Joshimath is a Himalayan town situated in Uttarakhand. It is located on a hill slope, and sits on the debris of an old landslide, at an altitude of 6,151 feet above sea level. The small town is the gateway to revered Hindu and Sikh shrines and a popular stop for trekkers and skiers drawn to nearby slopes when it snows. It is one of the four cardinal institutions established by Adi Shankacharya. However, this holy town, which is the gateway to the Char Dham yatra undertaken by the pilgrims, has been in the news for an unfortunate reason. It is reported that the hill town has sunk up to 14 cm. Slow sinking of land up to 9 cm in Joshimath town has been recorded over seven months, between April and November 2022, according to an Indian Space Research Organisation (ISRO) satellite-based report.
What is alarming is that between December 27, 2022, and January 8, 2023, the intensity of land subsidence increased and the town sank further by 5.4 cm. Though such signs of sinking have occurred in 1970, the scale of damage seems to be greater and far more impactful this time. According to a few reports more than 500 houses in the region have developed cracks. It is also concerning to note that the shivling in the Shankaracharya Madhavashram Temple has also developed cracks. Authorities seem to be clueless about the cause behind this erupting natural disaster or a man-made disaster, primarily because of their lackadaisical approach in addressing the issue when the land subsidence started to occur 9 months ago.
Local residents have also noticed muddy water emerging from the cracks in multiple locations. Joshimath has been one of the primary locations to bear the consequences of climate change. The 2021 Joshimath floods, which led to the death of 80 people, was caused due to the melting of a part of the Nandi Devi glacier. The consequences of the 2021 floods were so far reaching that its effects are seen even in 2023.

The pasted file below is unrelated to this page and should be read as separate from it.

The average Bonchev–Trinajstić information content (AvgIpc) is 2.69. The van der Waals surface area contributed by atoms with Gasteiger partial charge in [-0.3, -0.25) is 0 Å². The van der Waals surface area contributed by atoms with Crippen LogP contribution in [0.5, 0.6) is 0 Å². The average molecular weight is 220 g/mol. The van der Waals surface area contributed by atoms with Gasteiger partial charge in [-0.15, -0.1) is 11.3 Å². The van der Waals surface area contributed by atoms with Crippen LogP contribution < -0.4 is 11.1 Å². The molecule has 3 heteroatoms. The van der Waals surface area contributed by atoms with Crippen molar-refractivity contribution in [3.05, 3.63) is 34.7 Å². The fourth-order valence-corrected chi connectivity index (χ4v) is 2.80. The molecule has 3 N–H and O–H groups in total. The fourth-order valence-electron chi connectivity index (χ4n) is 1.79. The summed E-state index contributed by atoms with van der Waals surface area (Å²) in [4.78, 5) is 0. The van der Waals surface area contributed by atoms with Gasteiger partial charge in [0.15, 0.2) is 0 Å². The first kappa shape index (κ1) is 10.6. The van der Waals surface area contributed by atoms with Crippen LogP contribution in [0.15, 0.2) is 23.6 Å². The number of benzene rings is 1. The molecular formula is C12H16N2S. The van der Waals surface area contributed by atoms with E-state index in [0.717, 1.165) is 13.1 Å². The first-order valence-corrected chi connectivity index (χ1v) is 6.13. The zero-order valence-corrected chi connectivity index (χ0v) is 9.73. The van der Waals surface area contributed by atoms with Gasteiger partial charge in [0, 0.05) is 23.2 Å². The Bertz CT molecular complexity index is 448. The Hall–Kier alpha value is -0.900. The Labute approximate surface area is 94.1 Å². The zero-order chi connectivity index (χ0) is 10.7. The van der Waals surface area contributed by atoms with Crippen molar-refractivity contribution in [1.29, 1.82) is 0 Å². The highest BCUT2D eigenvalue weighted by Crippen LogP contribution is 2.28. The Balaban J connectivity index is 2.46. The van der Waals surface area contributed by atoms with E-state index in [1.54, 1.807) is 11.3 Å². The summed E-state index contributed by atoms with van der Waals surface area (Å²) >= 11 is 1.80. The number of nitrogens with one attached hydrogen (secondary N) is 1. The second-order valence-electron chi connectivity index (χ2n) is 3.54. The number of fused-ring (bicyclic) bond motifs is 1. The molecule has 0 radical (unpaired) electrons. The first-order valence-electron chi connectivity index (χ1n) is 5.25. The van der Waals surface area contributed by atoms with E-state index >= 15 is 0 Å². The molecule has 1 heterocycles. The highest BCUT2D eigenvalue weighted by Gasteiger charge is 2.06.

The state government officials had informed the central team that the crisis in 2021 got aggravated after the floods. In 2021, a survey had recommended the evacuation of the Raini village, as their report found that the village was vulnerable and required slope stabilisation to keep it from subsiding further. However, no action was taken to facilitate the rehabilitation of the residents of the village. In its report in 1976, the Mishra Committee had elaborated that Joshimath was situated on an old landslide zone and could sink if development continued unabated, and recommended that construction be prohibited in Joshimath.
Despite this, hotels and restaurants have mushroomed everywhere. The pressure of population and the size of the crowd of tourists has also increased manifold. Despite such repeated warnings, no stringent measures were taken to prevent the onset of such a crisis that would lead to the destruction of scores of livelihoods in the region.
Sinking of Joshimath also means that the Jyoti Matha, considered to be an abode of principles and vision set by Adi Shankaracharya for Hindus across the globe, would also be destroyed. In order to save Joshimath from sinking, the state government needs to act fast. Immediate rehabilitation of those who have been affected by the crisis and those who are bound to be affected, needs to take place. There must be a complete ban on construction activities in the region to ensure that there is no additional pressure on the land in the region. The state government must undertake a massive replantation drive in the region to ensure that the groundwater and the soil are firmly held together. Apart from this, slope stabilisation must be undertaken in all vulnerable areas by the state government. An elected government in a democracy is not merely a crisis solver but a caretaker. An astute amalgamation of government action and public participation in providing solutions will ensure that India always stands first.